The family of a Dublin docker who died seven years ago from cancer later found to be linked to asbestos dust has settled its High Court action for €42,000.
Martin Kelty (68), a father of five and a grandfather of 12 died six to eight months after the cancer was diagnosed.
John Nolan BL told the High Court today Mr Kelty had worked on Dublin docks from 1964 until his retirement in 1977. After his death in 2012, the state pathologist, Counsel at an inquest into his death noted the type of cancer Mr Kelty had was the type of disease linked to those who had been exposed to asbestos.
Mr Kelty's daughter Emily Kelty, Cloonmore Gardens, Jobstown, Dublin had sued Burke Shipping Group, Ocean Pier, Alexandra Road Dublin and the Dublin Port company, Alexandria Road, Dublin.
Martin Kelty was a docker who started working in 1964 in the docks unloading cargo from vessels with a crane or by the use of ships derricks.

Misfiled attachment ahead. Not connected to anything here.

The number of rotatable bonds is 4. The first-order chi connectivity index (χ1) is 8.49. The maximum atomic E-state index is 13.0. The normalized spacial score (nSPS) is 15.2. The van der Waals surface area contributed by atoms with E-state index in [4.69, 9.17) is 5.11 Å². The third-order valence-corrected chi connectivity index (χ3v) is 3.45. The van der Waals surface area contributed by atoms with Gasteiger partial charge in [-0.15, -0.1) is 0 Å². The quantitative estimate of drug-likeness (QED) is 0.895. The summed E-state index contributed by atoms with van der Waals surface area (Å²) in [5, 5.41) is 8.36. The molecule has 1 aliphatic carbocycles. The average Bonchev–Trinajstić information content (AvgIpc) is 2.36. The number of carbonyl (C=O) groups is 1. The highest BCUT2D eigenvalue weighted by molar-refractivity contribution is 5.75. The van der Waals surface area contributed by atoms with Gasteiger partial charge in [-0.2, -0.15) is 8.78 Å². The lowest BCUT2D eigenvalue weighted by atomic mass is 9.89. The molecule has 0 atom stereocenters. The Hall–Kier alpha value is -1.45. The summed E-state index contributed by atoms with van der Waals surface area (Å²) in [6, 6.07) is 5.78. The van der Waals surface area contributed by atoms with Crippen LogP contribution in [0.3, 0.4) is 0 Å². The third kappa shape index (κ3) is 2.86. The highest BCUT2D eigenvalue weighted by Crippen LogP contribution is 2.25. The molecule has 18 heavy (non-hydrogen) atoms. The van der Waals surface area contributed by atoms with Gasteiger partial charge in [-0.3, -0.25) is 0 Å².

Cargoes were carried loosely in the holds of vessels and not in containers and this it was claimed was particularly so in respect of asbestos which came in bags.
The dust from the asbestos it was claimed was ingested by Mr Kelty who was unloading the vessels as it was claimed no safety equipment was provided.
It was claimed there was an alleged failure to acknowledge the dangers of asbestos and an alleged failure to assign a special berth for the docking of vessels carrying such cargoes. There was also it was claimed an alleged failure to warn Mr Kelty of the dangers of asbestos.
The claims were denied.
Counsel John Nolan told the court it was only at the inquest into Mr Kelty's death in August 2013 that his family heard evidence from the State pathologist the cancer was linked to exposure to asbestos.
Mr Justice Kevin Cross approved the settlement.